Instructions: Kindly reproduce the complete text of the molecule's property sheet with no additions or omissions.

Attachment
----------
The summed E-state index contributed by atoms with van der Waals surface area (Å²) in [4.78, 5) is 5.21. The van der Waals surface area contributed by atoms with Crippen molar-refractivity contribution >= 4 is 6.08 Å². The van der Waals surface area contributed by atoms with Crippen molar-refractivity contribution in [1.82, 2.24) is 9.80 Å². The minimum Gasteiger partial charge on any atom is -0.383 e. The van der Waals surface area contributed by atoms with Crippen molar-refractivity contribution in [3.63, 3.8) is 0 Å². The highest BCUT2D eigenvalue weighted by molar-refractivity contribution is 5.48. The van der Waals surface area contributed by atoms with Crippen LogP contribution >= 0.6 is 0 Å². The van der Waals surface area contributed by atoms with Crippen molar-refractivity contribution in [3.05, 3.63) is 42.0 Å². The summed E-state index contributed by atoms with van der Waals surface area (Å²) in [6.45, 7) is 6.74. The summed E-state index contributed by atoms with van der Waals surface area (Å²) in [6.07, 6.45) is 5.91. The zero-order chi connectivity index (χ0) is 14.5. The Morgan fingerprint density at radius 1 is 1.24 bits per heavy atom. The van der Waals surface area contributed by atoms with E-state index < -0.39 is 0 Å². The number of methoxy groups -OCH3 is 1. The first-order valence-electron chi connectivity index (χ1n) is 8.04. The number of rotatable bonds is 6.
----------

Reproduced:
The summed E-state index contributed by atoms with van der Waals surface area (Å²) in [4.78, 5) is 5.21. The van der Waals surface area contributed by atoms with Crippen molar-refractivity contribution >= 4 is 6.08 Å². The van der Waals surface area contributed by atoms with Crippen molar-refractivity contribution in [1.82, 2.24) is 9.80 Å². The minimum Gasteiger partial charge on any atom is -0.383 e. The van der Waals surface area contributed by atoms with Crippen molar-refractivity contribution in [3.63, 3.8) is 0 Å². The highest BCUT2D eigenvalue weighted by molar-refractivity contribution is 5.48. The van der Waals surface area contributed by atoms with Crippen LogP contribution >= 0.6 is 0 Å². The van der Waals surface area contributed by atoms with Crippen molar-refractivity contribution in [3.05, 3.63) is 42.0 Å². The summed E-state index contributed by atoms with van der Waals surface area (Å²) in [6.45, 7) is 6.74. The summed E-state index contributed by atoms with van der Waals surface area (Å²) in [6.07, 6.45) is 5.91. The zero-order chi connectivity index (χ0) is 14.5. The Morgan fingerprint density at radius 1 is 1.24 bits per heavy atom. The van der Waals surface area contributed by atoms with E-state index < -0.39 is 0 Å². The number of methoxy groups -OCH3 is 1. The first-order valence-electron chi connectivity index (χ1n) is 8.04. The number of rotatable bonds is 6.